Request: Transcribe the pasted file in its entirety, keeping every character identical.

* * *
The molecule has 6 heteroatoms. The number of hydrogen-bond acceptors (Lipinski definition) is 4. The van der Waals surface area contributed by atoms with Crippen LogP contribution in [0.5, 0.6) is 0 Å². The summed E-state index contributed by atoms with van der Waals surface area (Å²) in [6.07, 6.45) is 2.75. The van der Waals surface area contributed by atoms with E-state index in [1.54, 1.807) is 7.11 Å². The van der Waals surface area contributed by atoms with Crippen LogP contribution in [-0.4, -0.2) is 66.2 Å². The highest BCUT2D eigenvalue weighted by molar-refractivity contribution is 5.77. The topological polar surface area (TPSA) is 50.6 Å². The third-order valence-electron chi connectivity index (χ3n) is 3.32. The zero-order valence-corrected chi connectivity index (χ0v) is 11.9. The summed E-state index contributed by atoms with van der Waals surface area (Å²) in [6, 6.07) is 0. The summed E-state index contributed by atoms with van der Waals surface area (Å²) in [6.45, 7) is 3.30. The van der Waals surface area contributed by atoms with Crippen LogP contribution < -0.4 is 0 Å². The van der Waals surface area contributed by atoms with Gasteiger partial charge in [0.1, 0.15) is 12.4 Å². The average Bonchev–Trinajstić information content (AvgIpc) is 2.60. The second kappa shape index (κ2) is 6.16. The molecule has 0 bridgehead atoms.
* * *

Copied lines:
The molecule has 6 heteroatoms. The number of hydrogen-bond acceptors (Lipinski definition) is 4. The van der Waals surface area contributed by atoms with Crippen LogP contribution in [0.5, 0.6) is 0 Å². The summed E-state index contributed by atoms with van der Waals surface area (Å²) in [6.07, 6.45) is 2.75. The van der Waals surface area contributed by atoms with E-state index in [1.54, 1.807) is 7.11 Å². The van der Waals surface area contributed by atoms with Crippen LogP contribution in [-0.4, -0.2) is 66.2 Å². The highest BCUT2D eigenvalue weighted by molar-refractivity contribution is 5.77. The topological polar surface area (TPSA) is 50.6 Å². The third-order valence-electron chi connectivity index (χ3n) is 3.32. The zero-order valence-corrected chi connectivity index (χ0v) is 11.9. The summed E-state index contributed by atoms with van der Waals surface area (Å²) in [6, 6.07) is 0. The summed E-state index contributed by atoms with van der Waals surface area (Å²) in [6.45, 7) is 3.30. The van der Waals surface area contributed by atoms with Crippen LogP contribution < -0.4 is 0 Å². The van der Waals surface area contributed by atoms with Gasteiger partial charge in [0.1, 0.15) is 12.4 Å². The average Bonchev–Trinajstić information content (AvgIpc) is 2.60. The second kappa shape index (κ2) is 6.16. The molecule has 0 bridgehead atoms.